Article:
Manager Sam Rogers smoke an electronic cigarette at the Kahuna… (Amy Davis, Baltimore Sun )
The air is alive with perhaps a dozen sweet scents at Kahuna Vapor in Ellicott City, customers adding to the aroma with every vaporous exhalation.
They're not smoking. They're "vaping" — using a battery-powered electronic cigarette that heats flavored liquid nicotine into a vapor users can inhale.
Such stores are popping up fast nationwide, quadrupling in the last year alone to about 3,000, according to an estimate by the Smoke Free Alternatives Trade Association. Kahuna Vapor, one of at least three to open locally in the last two months, opened a storefront soon after starting as an online business making local deliveries.
"We were meeting people nonstop — as soon as we were doing one delivery, I'd get another phone call," said Shawn Bowser, Kahuna Vapor's co-owner. "It just became overwhelming. We had to get a shop."
The fast-growing customer base is fueled, advocates say, by smokers who want to quit and see vaping as a less lethal way to get a nicotine fix. But the public health community is alight with debate about the products. Are they safe? Do they help smokers quit or just prolong the problem? Are the industry's celebrity advertisements and candy flavors sucking kids in?
The stakes are high. Wells Fargo analyst Bonnie Herzog predicts that e-cigarette sales will overtake conventional cigarettes in less than a decade, even accounting for the likelihood that the U.S. Food and Drug Administration will impose long-delayed rules on the now unregulated industry.
U.S. tobacco companies were slow to get in, but all of the big three are active now. E-cigarettes, Herzog wrote in a research note in November, "will be a game changer."
Pamela I. Clark, a University of Maryland tobacco researcher, is deeply conflicted about that.
On the one hand, "there's no doubt that smoking is much, much more dangerous than using an e-cigarette — they're not even in the same ballpark," she said.
But e-cigarette sales aren't restricted to smokers. And only about half the states, Maryland included, ban sales to minors. Clark worries that yet another generation will get hooked on highly addictive nicotine thanks to e-cig ads turning the idea of inhaling it "into something that's glamorous again."
Some medical professionals are convinced e-cigarettes are a net positive. Former U.S. Surgeon General Richard Carmona joined the board of a major e-cigarette maker in March, hailing the products' "harm reduction potential."
But a number of organizations — from the American Lung Association to the state health department — are not fans. Critics and those on the fence point out that filtered cigarettes were once considered a safer alternative, too.
No one knows the long-term effects of inhaling e-cigarette ingredients, including food additives and propylene glycol, that are usually eaten, said Dr. Peter Shields, deputy director of the Ohio State University Comprehensive Cancer Center.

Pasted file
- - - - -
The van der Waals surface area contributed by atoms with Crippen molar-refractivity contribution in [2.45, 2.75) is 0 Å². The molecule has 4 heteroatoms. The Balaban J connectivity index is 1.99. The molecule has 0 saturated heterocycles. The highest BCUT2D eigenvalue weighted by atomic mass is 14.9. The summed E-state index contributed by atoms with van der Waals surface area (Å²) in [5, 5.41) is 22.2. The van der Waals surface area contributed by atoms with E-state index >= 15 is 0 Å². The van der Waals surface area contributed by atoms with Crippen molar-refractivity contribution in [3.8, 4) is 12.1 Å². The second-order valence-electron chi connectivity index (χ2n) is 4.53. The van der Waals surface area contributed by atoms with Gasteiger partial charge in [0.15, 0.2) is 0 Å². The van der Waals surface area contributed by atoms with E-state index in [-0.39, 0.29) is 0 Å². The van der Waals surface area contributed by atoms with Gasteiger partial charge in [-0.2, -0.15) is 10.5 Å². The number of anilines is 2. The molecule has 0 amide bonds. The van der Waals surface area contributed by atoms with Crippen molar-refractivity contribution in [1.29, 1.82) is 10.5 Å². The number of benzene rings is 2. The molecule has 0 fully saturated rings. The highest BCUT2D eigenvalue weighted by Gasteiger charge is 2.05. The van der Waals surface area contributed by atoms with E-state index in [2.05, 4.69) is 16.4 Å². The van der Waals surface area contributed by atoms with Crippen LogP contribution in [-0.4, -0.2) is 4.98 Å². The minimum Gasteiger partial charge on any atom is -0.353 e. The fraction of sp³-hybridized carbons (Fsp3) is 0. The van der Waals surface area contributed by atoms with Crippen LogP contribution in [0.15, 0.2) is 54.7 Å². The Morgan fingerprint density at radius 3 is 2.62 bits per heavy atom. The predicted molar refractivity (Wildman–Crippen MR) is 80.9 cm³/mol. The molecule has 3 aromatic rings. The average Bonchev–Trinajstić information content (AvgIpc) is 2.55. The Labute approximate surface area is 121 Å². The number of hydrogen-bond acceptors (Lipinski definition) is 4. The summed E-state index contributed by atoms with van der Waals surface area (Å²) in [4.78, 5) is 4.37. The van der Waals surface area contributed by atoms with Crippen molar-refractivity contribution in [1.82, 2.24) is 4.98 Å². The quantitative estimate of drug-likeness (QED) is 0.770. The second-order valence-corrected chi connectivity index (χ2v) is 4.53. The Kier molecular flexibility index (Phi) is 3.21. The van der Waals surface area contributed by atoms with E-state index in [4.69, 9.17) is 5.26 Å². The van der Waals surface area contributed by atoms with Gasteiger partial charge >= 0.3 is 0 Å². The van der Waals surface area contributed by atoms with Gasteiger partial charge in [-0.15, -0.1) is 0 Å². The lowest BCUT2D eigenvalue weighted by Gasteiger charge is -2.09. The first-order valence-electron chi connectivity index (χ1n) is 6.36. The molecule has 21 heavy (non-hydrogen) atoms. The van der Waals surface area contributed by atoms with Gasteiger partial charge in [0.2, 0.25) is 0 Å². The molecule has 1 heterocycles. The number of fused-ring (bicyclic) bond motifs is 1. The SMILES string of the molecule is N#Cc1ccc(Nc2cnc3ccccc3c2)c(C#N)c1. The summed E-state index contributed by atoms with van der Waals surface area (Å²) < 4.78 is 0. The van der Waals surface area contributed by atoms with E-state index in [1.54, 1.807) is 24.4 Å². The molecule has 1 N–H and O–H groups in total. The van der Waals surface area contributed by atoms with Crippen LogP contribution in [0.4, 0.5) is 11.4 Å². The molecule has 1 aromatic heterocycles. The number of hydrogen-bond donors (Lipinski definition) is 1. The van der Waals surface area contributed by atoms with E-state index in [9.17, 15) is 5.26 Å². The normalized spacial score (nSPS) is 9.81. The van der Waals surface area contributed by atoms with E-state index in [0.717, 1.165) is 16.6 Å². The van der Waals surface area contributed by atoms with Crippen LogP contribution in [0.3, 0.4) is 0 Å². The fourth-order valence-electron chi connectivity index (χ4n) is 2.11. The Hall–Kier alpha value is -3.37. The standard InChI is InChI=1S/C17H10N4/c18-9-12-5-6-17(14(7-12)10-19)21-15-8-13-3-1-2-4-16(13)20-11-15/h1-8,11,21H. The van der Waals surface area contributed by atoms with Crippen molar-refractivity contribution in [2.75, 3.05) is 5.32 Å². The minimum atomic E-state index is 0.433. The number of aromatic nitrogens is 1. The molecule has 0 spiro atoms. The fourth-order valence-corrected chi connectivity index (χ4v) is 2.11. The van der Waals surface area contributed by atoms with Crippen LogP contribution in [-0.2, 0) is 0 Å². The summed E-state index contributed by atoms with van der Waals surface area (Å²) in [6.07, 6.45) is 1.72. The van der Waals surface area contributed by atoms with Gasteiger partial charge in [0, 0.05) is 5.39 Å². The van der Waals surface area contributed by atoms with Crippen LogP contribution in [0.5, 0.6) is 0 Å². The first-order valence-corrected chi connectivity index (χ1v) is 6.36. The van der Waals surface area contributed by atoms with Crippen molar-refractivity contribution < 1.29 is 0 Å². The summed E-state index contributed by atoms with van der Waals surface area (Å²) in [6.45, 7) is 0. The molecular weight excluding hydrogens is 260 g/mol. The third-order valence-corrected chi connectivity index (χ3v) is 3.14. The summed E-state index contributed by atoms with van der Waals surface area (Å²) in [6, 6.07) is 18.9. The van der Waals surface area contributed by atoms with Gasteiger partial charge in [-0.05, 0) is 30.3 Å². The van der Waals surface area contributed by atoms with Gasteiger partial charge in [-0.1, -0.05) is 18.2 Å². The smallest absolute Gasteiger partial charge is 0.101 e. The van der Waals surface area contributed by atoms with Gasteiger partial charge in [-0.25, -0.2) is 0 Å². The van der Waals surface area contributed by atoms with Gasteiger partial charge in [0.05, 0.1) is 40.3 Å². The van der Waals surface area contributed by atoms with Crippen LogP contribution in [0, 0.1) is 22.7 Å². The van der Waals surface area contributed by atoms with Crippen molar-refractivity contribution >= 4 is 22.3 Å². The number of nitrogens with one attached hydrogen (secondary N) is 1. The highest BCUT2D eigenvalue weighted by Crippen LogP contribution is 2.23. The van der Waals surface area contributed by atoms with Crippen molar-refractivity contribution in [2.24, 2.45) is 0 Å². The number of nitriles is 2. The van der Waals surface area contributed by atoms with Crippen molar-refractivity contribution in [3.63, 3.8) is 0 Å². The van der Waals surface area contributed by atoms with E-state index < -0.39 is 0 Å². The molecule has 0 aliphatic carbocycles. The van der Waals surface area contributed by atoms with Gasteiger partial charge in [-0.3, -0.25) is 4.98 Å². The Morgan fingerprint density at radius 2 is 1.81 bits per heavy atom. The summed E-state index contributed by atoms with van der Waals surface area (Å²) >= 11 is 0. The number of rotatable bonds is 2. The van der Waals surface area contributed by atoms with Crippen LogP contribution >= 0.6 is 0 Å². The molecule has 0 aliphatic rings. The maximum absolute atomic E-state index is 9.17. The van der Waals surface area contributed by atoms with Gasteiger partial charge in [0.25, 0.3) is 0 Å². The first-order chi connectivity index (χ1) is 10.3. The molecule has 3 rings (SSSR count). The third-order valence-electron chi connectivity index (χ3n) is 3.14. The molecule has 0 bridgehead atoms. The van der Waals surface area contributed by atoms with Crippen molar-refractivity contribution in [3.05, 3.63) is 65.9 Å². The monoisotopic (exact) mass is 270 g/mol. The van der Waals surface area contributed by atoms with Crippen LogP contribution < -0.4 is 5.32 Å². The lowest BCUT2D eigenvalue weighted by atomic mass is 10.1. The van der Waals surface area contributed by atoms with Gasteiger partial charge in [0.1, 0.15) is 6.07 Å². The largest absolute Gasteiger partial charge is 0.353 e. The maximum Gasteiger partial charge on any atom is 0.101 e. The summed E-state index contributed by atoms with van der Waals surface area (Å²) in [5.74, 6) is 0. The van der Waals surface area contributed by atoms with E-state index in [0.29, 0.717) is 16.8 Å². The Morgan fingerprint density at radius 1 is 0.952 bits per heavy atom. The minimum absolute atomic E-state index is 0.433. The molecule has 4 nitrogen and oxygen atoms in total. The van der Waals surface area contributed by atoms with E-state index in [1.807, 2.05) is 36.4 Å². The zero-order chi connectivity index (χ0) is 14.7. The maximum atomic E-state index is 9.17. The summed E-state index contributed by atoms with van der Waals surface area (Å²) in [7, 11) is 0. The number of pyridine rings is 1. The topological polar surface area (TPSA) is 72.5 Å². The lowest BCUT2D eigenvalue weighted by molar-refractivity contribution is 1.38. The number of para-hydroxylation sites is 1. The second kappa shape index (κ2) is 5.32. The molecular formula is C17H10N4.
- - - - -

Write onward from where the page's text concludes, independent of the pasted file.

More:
A lot of his lung-cancer patients "swear by" e-cigarettes. He'd love to have a new cessation aid, but he's not yet comfortable recommending the devices.
"I don't think people should be out there saying, 'These things are the greatest thing, why can't we let people use them indoors, why can't physicians endorse them for their patients that are smoking,' " Shields said. "I mean, I wouldn't give someone an antibiotic without a study."
He expects fuller information in a few years. The research so far is mixed.
A November study from the University of California, San Francisco found reason to worry in a survey of South Korean teens.
"Adolescents who tried to quit smoking are more likely to use e-cigarettes but less likely to no longer smoke, which suggests that e-cigarettes inhibit rather than promote cessation," the authors wrote.
But a study published the same month in The Lancet, funded by the Health Research Council of New Zealand, concluded that e-cigarettes work about as well as nicotine patches in helping smokers stop — both are "modestly effective."
Then there's the lack of federal manufacturing oversight. The FDA — expected to issue proposed regulations soon — said in 2009 that its analysis of two of the myriad brands found, among other things, detectable levels of tobacco-specific nitrosamines, a carcinogen.
But e-cigarette enthusiasts — "vapers" — argued that the nitrosamine levels were on par with what's in an FDA-approved nicotine patch. They worry that regulators won't make vaping products better, just more costly and harder to get.
"If their thing is, 'We can't approve this until there's proof that it's 100 percent safe, I'd say, 'Hey, people are dying while you're waiting for this proof,' " said Elaine Keller, who heads the vaper-founded Consumer Advocates for Smoke-free Alternatives Association. "It doesn't need to be 100 percent safe. It only needs to be safer than continuing to smoke."